The Supreme Court heard oral arguments last week in a case about fishing boats, and it could spell the end of government as we know it. I hope it does.
The legal questions may not be all that fascinating. What is fascinating, however, is how the legal issues help explain why our government and our politics are so dysfunctional.
First, the facts of the case: In 2020, the National Marine Fisheries Service issued a new requirement to prevent overfishing. Federal inspectors would be placed on commercial fishing boats to ensure that no one exceeded their quotas. Fair enough. But the government said that the companies would have to pay for the monitors, to the tune of $700 per day. Loper Bright Enterprises, a New Jersey commercial fishing company, sued, arguing that Congress never intended any such thing when it wrote the relevant law some 44 years ago.
The question before the Supreme Court, posed in Loper Bright Enterprises vs. Raimondo and a companion case, Relentless vs. Department of Commerce, is whether regulatory agencies can make up rules Congress may never have intended. Under a doctrine called “Chevron deference,” the answer since 1984 has been “yes” — if the agency’s interpretation is reasonable.
If you want to score all of this as a right versus left thing, your scorecard is going to get messy. That’s because conservative justices, including the late Antonin Scalia, once championed Chevron deference. Now, liberals lead the fight in favor of giving the executive branch leeway, warning that overturning Chevron could lead to judicial activism. “Agencies know things that courts do not,” Justice Elena Kagan said during oral arguments, “and that’s the basis of Chevron.” Chevron is a “doctrine of humility,” she added. The Center for American Progress, a liberal think tank, calls the effort to overturn Chevron a “judicial power grab.”
I think there are good arguments on both sides. Obviously, courts should defer in some circumstances to experts at, say, the Nuclear Regulatory Commission or the Food and Drug Administration, particularly on highly technical areas outside the expertise of judges.
On the other hand, there are times when regulators might exceed their authority under the law or Constitution, and judges have every right and obligation to step in. I suspect that if Donald Trump becomes president and fills regulatory agencies with MAGA zealots, many liberals worrying about a “judicial power grab” will be begging the courts to intervene.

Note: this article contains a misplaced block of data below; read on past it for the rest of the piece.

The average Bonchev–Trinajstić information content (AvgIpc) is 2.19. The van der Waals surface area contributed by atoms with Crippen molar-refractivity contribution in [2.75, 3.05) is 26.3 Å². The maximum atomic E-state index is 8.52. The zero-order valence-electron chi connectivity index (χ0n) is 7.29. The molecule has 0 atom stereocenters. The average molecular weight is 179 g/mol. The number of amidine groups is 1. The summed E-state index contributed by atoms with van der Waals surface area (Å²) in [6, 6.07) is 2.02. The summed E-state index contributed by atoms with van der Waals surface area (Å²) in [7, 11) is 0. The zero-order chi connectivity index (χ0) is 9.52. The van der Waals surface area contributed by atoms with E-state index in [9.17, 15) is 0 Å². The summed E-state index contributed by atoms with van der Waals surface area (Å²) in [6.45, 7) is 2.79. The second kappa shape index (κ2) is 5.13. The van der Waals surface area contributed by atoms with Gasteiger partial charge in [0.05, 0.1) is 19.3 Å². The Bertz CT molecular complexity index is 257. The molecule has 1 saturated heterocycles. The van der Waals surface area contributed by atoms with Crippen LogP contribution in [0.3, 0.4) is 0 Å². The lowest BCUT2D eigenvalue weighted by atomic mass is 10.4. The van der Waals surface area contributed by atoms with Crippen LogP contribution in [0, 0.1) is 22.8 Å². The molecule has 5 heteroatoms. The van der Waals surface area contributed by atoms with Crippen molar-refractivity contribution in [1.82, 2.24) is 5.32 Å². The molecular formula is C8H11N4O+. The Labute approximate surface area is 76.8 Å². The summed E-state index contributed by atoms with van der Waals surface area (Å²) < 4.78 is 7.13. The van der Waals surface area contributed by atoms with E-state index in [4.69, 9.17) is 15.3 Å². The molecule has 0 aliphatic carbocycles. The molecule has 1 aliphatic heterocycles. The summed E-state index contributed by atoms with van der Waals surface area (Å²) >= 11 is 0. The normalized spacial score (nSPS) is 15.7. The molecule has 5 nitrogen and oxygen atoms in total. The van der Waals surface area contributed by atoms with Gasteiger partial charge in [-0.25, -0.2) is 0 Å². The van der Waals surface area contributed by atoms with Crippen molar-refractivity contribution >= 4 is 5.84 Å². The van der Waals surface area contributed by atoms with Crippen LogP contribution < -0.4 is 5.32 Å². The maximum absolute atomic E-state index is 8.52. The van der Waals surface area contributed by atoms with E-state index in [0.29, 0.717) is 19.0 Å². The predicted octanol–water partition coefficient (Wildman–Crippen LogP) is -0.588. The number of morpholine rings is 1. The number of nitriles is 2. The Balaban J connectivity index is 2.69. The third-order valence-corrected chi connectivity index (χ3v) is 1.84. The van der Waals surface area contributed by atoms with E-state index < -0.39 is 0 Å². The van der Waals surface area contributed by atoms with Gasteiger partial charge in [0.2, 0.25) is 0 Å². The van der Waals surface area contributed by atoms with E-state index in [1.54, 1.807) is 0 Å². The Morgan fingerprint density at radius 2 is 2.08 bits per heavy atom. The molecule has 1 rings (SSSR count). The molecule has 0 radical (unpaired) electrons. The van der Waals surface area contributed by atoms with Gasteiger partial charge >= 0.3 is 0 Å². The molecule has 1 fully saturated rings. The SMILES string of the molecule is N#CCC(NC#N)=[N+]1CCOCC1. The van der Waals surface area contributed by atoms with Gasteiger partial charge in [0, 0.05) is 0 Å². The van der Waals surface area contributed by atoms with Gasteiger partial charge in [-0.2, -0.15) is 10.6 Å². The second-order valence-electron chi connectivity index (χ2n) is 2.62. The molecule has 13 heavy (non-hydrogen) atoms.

And bear in mind, in 2005, the court, with a majority opinion by Justice Clarence Thomas, ruled in National Cable & Telecommunications Assn. vs. Brand X Internet Services that not only should courts defer to the experts, but every new administration also gets a free hand at changing what passes for expert opinion every four or eight years. In other words, all of the talk of “following the science” sounds great until new political appointees get to decide what the science says.
This gets to the part that I find fascinating. The question of whether the judicial or the executive branches should be the final word on regulatory policies misses the elephant in the room: Congress should be the first word.
If Congress wants to pass a law requiring fishermen to pay for monitors on fishing boats it can. Likewise, it can pass laws to forgive student debt, legalize marijuana, clarify free-speech issues for social media, provide amnesty for illegal immigrants, build a border wall, and a thousand other things.
But it doesn’t.
Instead, Congress does one of three things: 1) Nothing at all 2) Write deliberately vague legislation punting hard decisions to Cabinet secretaries and administrators or 3) Lobby the executive branch to do things Congress is too cowardly to do itself.
Some of those things take the form of unconstitutional executive orders. In short, the real problem is that the courts and the executive branch are stuck crafting public policy because Congress has sidelined itself.
It’s difficult to exaggerate how much this has distorted our politics. Congress is the most democratic branch of government, which is why the founders invested it with the most power. It’s where political disagreements are supposed to be hammered out. But by absolving itself of that responsibility, we’ve turned presidential elections into de facto parliamentary elections in which one party gets to make law through regulatory fiat. This in turn has invited courts to overstep their traditional role because legislative vagueness has become a central feature, not a failing, of lawmaking.
The Supreme Court probably can’t make Congress do its job, but until Congress takes itself seriously, courts and bureaucrats will continue to get stuck with problems that aren’t their job to fix.